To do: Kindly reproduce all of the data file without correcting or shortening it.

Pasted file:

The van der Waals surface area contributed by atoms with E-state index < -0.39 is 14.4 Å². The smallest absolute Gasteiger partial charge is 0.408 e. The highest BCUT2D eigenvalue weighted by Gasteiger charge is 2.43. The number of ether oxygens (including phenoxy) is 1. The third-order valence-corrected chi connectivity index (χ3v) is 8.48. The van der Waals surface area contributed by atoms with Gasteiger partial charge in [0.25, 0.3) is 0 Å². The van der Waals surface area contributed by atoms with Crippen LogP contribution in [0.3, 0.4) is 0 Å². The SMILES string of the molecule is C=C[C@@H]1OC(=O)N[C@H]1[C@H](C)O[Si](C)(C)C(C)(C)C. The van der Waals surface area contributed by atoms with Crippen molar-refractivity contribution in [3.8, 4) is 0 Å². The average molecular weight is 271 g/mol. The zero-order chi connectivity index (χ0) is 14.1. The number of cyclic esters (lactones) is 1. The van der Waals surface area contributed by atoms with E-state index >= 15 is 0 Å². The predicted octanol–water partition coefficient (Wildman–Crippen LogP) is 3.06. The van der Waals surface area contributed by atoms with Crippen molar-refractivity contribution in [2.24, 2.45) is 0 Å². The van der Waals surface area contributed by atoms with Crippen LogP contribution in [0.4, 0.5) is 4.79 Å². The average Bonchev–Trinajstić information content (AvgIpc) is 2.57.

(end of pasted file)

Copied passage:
The van der Waals surface area contributed by atoms with E-state index < -0.39 is 14.4 Å². The smallest absolute Gasteiger partial charge is 0.408 e. The highest BCUT2D eigenvalue weighted by Gasteiger charge is 2.43. The number of ether oxygens (including phenoxy) is 1. The third-order valence-corrected chi connectivity index (χ3v) is 8.48. The van der Waals surface area contributed by atoms with Gasteiger partial charge in [0.25, 0.3) is 0 Å². The van der Waals surface area contributed by atoms with Crippen LogP contribution in [0.3, 0.4) is 0 Å². The SMILES string of the molecule is C=C[C@@H]1OC(=O)N[C@H]1[C@H](C)O[Si](C)(C)C(C)(C)C. The van der Waals surface area contributed by atoms with Crippen molar-refractivity contribution in [3.8, 4) is 0 Å². The average molecular weight is 271 g/mol. The zero-order chi connectivity index (χ0) is 14.1. The number of cyclic esters (lactones) is 1. The van der Waals surface area contributed by atoms with E-state index >= 15 is 0 Å². The predicted octanol–water partition coefficient (Wildman–Crippen LogP) is 3.06. The van der Waals surface area contributed by atoms with Crippen molar-refractivity contribution in [2.24, 2.45) is 0 Å². The van der Waals surface area contributed by atoms with Crippen LogP contribution in [0.4, 0.5) is 4.79 Å². The average Bonchev–Trinajstić information content (AvgIpc) is 2.57.